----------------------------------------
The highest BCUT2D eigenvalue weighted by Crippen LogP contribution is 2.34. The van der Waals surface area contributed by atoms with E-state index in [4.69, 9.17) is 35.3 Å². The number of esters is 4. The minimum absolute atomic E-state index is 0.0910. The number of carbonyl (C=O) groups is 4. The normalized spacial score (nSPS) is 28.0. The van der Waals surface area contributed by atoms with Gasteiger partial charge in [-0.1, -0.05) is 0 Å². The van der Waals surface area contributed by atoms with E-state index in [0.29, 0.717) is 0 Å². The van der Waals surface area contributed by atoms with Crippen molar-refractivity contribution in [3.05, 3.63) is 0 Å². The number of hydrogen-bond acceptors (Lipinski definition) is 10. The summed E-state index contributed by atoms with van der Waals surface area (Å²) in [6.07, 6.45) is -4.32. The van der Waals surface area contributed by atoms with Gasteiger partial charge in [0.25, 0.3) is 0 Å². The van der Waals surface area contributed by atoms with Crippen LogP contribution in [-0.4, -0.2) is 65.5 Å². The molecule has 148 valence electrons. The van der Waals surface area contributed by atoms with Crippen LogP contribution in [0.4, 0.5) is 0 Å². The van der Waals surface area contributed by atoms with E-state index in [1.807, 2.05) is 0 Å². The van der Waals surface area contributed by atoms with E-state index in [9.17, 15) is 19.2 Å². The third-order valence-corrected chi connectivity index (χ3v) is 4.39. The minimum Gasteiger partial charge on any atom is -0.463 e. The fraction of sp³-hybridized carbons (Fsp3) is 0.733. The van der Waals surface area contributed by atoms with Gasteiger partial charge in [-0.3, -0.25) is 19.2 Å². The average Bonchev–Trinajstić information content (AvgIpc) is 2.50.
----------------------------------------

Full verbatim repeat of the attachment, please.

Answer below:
The highest BCUT2D eigenvalue weighted by Crippen LogP contribution is 2.34. The van der Waals surface area contributed by atoms with E-state index in [4.69, 9.17) is 35.3 Å². The number of esters is 4. The minimum absolute atomic E-state index is 0.0910. The number of carbonyl (C=O) groups is 4. The normalized spacial score (nSPS) is 28.0. The van der Waals surface area contributed by atoms with Gasteiger partial charge in [-0.1, -0.05) is 0 Å². The van der Waals surface area contributed by atoms with E-state index in [0.29, 0.717) is 0 Å². The van der Waals surface area contributed by atoms with Crippen molar-refractivity contribution in [3.05, 3.63) is 0 Å². The number of hydrogen-bond acceptors (Lipinski definition) is 10. The summed E-state index contributed by atoms with van der Waals surface area (Å²) in [6.07, 6.45) is -4.32. The van der Waals surface area contributed by atoms with Gasteiger partial charge in [0.25, 0.3) is 0 Å². The van der Waals surface area contributed by atoms with Crippen LogP contribution in [-0.4, -0.2) is 65.5 Å². The molecule has 148 valence electrons. The van der Waals surface area contributed by atoms with Crippen LogP contribution in [0.4, 0.5) is 0 Å². The van der Waals surface area contributed by atoms with E-state index in [1.807, 2.05) is 0 Å². The van der Waals surface area contributed by atoms with E-state index in [9.17, 15) is 19.2 Å². The third-order valence-corrected chi connectivity index (χ3v) is 4.39. The minimum Gasteiger partial charge on any atom is -0.463 e. The fraction of sp³-hybridized carbons (Fsp3) is 0.733. The van der Waals surface area contributed by atoms with Gasteiger partial charge in [-0.3, -0.25) is 19.2 Å². The average Bonchev–Trinajstić information content (AvgIpc) is 2.50.